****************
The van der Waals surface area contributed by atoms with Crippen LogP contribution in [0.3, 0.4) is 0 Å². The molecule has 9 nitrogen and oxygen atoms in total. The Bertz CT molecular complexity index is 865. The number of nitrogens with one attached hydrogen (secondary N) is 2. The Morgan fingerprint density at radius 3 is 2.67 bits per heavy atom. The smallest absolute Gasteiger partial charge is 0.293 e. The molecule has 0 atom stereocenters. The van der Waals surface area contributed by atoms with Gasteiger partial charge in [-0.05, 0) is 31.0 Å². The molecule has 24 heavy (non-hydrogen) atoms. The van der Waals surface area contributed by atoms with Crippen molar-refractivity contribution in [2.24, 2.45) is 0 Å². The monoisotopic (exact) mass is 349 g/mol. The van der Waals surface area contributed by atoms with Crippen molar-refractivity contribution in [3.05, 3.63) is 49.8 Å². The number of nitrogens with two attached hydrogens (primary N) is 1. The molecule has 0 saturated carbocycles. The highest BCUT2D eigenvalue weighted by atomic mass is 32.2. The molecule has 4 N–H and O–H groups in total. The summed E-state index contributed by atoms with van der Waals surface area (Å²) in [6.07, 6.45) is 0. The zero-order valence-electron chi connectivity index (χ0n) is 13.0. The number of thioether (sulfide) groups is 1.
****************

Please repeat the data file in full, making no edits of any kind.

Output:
The van der Waals surface area contributed by atoms with Crippen LogP contribution in [0.3, 0.4) is 0 Å². The molecule has 9 nitrogen and oxygen atoms in total. The Bertz CT molecular complexity index is 865. The number of nitrogens with one attached hydrogen (secondary N) is 2. The Morgan fingerprint density at radius 3 is 2.67 bits per heavy atom. The smallest absolute Gasteiger partial charge is 0.293 e. The molecule has 0 atom stereocenters. The van der Waals surface area contributed by atoms with Gasteiger partial charge in [-0.05, 0) is 31.0 Å². The molecule has 24 heavy (non-hydrogen) atoms. The van der Waals surface area contributed by atoms with Crippen molar-refractivity contribution in [2.24, 2.45) is 0 Å². The monoisotopic (exact) mass is 349 g/mol. The van der Waals surface area contributed by atoms with Crippen molar-refractivity contribution in [3.05, 3.63) is 49.8 Å². The number of nitrogens with two attached hydrogens (primary N) is 1. The molecule has 0 saturated carbocycles. The highest BCUT2D eigenvalue weighted by atomic mass is 32.2. The molecule has 4 N–H and O–H groups in total. The summed E-state index contributed by atoms with van der Waals surface area (Å²) in [6.07, 6.45) is 0. The zero-order valence-electron chi connectivity index (χ0n) is 13.0. The number of thioether (sulfide) groups is 1.